Agendas help all meetings stay on course. But they’re especially important when it comes to running an effective stand-up meeting.
One tip is to pick an agenda structure that you can use at every meeting — this helps people know what to expect and how to plan accordingly. Common examples include having each person explain their top priorities for the day and talking through any obstacles. Teams will often frequently have a “post-scrum” period at the end of the meeting to talk through larger items, too.
To that end, building an agenda around asking team members to share what they’ve taken care of since the last meeting, what they need to do before the next meeting and any challenges they are facing in completing their work will help keep everyone informed.
And if you’re holding a virtual stand-up meeting, be sure to follow our tips for running effective virtual meetings.
Whether it’s your project manager or CEO, knowing who is leading your team through a stand-up meeting cuts down on wasted time.
The point person can also ensure that the conversation stays on track and that action items are clearly assigned and delegated.
While more relaxed than longer meetings, stand-up meetings still need to have clear goals.
Your goals will of course change from project to project. But in general, an effective stand-up meeting helps ensure all team members are in sync and that everyone has a clear picture of how a project is progressing — and what they need to do next.
By definition, stand-up meetings are supposed to be short — otherwise they just turn into regular meetings that people didn’t budget time for.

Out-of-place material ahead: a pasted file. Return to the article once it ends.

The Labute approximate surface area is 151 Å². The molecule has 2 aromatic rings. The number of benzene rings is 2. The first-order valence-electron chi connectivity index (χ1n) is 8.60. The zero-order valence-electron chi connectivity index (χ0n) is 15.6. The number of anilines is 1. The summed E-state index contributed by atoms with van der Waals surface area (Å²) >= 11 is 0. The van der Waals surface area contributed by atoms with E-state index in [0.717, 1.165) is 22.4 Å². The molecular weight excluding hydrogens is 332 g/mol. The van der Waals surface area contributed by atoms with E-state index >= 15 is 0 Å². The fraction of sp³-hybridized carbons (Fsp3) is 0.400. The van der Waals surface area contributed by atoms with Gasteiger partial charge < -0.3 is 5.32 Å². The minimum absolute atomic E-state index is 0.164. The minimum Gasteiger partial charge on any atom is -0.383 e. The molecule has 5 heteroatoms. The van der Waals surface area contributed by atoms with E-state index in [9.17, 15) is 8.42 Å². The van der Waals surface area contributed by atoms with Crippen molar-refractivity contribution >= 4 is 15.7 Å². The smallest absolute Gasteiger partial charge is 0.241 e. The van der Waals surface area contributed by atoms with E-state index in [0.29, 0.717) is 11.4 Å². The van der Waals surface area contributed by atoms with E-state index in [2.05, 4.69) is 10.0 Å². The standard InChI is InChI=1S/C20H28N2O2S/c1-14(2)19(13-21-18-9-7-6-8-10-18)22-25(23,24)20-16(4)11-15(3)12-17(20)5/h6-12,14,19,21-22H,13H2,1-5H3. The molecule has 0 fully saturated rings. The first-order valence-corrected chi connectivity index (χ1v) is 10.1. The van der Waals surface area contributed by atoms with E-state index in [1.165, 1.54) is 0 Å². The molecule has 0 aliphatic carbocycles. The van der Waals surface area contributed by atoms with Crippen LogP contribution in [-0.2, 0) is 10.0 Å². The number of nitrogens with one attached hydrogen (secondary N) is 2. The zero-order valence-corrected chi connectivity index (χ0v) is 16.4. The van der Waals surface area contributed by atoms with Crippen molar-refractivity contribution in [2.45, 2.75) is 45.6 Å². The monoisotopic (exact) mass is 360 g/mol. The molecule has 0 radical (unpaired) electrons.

For those who are able, standing up is one of the easiest ways to ensure that people are reminded of what makes this meeting different: It’s supposed to be quick. (Plus, research shows standing up during a meeting leads to shorter meetings.)
Implementing this simple but practical policy will help your team stay better focused and make the gathering worthwhile.
While easier said than done, there’s no reason why stand-up meetings can’t be short if the team is able to stick to the agenda.
But of course, it is inevitable for teams to follow a thread or react to something off-topic that seems important.
When this happens, the meeting’s point person can redirect by acknowledging the distraction, flagging it for further discussion and moving on.
Having a notetaker during each meeting can help to keep a list of topics and thoughts that need to be returned to.
If most stand-up meetings benefit from regularity, some teams might also find it beneficial to change things up from time to time and host their stand-ups in different spaces around the office — or outside of it.